Anti-Terrorism & Extraditions

AuthorDerence A. Rolle Davis
Derence Rolle Davis
The Legal Effect13
The government implemented the Anti-Terrorism Act, 2004 (Chapter 107)
during this year. This Act was enacted to implement the United Nations
convention respecting the suppression of the financing of terrorism, the United
Nations Security Council Resolution 1373 on terrorism and generally, to make
provisions for preventing and combating terrorism. This Act was, in essence,
enacted to buttress the raft of legislation previously passed to regulate the
financial industry.
According to the Act the offence of terrorism is committed where any
person in or outside The Bahamas commits an act:
“… 3. (1)(b)(i) that has the purpose by its nature or context, to intimidate
the public or to compel a government or an international organization to
do or to refrain from doing any act; and (ii) that is intended to cause —
(A) Death or serious bodily harm to a civilian or in a situation of armed
conflict, to any other person not taking an active part in the hostilities;
(B) Serious risk to health or safety of the public or any segment of the
(C) substantial property damage; whether to public or private property,
where the damage involves a risk of the kind mentioned in sub-paragraph
(B) or an interference or disruption of the kind mentioned in sub-
paragraph (D); or
(D) Serious interference with or serious disruption of an essential service,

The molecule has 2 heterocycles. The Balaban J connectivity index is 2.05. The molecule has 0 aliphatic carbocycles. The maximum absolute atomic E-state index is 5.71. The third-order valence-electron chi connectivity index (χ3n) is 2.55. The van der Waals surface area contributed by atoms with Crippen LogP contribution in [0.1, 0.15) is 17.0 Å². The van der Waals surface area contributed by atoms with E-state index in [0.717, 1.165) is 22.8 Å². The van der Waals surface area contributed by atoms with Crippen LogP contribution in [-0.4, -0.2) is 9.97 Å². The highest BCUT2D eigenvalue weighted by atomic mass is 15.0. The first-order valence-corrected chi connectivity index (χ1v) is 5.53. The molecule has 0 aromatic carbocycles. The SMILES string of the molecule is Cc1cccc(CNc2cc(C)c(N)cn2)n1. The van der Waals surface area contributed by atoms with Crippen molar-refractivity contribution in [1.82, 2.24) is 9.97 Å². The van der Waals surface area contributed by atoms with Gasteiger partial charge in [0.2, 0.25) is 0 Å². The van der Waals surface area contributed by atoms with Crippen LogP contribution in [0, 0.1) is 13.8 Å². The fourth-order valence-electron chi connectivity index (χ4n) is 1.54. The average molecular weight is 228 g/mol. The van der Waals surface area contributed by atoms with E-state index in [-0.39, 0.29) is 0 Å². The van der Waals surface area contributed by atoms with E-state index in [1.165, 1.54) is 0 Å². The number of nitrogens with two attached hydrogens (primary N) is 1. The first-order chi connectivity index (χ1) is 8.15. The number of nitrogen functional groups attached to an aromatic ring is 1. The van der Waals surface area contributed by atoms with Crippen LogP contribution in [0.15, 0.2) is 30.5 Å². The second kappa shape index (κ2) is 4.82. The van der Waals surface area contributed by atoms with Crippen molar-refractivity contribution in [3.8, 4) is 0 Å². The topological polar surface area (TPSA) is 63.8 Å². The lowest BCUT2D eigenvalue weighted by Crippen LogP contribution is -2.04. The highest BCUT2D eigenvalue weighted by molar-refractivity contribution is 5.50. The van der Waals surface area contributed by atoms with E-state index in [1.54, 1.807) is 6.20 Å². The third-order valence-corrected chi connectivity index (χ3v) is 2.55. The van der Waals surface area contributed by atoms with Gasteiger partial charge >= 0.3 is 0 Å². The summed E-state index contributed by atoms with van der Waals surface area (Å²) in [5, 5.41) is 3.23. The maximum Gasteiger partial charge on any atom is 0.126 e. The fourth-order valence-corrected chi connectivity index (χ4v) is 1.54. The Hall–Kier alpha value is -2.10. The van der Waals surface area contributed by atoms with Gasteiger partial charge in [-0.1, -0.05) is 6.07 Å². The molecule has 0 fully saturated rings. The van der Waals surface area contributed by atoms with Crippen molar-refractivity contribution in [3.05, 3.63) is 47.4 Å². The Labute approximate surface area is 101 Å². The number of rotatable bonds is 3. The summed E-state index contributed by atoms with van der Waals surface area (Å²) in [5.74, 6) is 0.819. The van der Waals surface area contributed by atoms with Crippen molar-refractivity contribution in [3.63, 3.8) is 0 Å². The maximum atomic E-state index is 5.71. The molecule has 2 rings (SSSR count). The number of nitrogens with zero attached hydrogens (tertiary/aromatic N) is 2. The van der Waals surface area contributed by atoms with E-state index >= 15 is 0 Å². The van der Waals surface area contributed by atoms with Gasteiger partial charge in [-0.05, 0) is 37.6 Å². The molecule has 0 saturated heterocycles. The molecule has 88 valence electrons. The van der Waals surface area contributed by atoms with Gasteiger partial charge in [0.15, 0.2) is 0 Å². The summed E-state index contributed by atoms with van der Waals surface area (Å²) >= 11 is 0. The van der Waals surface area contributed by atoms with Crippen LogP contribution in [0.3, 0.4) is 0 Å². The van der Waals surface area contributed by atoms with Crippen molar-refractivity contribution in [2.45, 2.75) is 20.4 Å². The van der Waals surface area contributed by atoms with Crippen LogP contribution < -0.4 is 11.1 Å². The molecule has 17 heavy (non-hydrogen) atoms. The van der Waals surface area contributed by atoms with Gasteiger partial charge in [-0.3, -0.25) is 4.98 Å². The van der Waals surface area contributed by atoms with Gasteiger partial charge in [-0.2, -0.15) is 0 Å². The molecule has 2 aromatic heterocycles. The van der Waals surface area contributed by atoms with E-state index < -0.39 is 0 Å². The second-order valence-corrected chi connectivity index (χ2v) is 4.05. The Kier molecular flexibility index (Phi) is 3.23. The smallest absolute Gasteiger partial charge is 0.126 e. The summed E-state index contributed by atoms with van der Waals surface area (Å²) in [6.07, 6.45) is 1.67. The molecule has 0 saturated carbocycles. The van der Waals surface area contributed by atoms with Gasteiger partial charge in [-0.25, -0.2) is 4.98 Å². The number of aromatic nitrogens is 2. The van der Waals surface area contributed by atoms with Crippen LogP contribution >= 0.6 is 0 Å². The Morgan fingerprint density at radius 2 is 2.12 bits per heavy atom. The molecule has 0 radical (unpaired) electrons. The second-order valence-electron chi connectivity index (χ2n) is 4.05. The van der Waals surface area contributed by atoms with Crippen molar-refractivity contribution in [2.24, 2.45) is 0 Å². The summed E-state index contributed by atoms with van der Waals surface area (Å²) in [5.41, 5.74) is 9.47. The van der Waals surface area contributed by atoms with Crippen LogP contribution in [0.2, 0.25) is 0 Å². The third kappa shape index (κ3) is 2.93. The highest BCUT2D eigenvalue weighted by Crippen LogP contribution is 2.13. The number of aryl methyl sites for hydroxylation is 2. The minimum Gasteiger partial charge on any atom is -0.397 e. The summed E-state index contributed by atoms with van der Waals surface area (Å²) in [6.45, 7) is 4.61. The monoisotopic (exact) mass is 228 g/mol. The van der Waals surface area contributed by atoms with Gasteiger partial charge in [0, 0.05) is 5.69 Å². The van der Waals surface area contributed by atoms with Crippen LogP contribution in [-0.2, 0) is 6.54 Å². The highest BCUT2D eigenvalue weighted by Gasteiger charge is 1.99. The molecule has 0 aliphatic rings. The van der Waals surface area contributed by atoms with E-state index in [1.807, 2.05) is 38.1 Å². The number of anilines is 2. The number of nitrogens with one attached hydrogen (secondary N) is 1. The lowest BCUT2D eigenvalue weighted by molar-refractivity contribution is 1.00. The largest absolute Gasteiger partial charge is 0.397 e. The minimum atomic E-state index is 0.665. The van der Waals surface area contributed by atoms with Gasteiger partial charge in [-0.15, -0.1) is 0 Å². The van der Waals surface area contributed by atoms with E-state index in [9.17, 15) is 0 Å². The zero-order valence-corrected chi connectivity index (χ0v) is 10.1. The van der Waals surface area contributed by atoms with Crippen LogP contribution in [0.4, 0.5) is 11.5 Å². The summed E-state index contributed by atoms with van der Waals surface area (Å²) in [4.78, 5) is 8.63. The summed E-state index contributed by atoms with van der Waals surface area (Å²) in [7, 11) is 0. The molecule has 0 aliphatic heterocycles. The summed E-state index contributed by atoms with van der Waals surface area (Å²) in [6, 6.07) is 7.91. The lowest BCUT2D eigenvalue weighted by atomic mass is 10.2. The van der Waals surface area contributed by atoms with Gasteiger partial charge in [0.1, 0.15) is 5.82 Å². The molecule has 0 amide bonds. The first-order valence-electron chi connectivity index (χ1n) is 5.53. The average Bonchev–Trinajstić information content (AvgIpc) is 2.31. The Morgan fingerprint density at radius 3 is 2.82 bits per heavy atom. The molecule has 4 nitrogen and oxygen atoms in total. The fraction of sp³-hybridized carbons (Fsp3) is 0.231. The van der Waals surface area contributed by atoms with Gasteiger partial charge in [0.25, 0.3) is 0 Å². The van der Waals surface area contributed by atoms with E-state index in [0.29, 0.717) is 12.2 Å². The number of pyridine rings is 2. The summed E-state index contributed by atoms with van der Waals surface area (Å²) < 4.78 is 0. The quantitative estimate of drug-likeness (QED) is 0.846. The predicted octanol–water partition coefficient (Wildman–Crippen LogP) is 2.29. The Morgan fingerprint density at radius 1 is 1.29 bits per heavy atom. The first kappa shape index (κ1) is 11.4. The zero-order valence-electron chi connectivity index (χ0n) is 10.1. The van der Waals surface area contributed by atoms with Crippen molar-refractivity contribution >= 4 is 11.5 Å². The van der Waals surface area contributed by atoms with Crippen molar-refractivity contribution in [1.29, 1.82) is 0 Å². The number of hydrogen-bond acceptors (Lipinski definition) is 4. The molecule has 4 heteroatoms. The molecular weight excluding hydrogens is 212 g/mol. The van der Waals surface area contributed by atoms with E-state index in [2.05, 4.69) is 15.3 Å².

facility or system, whether public or private; not being an interference or
disruption resulting from lawful advocacy or from protest, dissent or
stoppage of work…”
The Extradition Act, 2004 amended the 1994 Extradition Act and was
enacted to make new provision for the extradition to and from Commonwealth
countries and foreign States of persons accused or convicted of certain offences
13 Other Legislation passed during this year include: Court of Appeal Amendment Act, 2004,
which was designed to correct an oversight in allowing for the appointment of a Registrar and
Deputy Registrar and the administration of oaths that was missing for several years in the Court
of Appeal; the Wildfire Conservation and Trade Act, 2004, the Copyright Amendment Act, 2004
and the Amendment to the 1994 Extradition Act, 2004.

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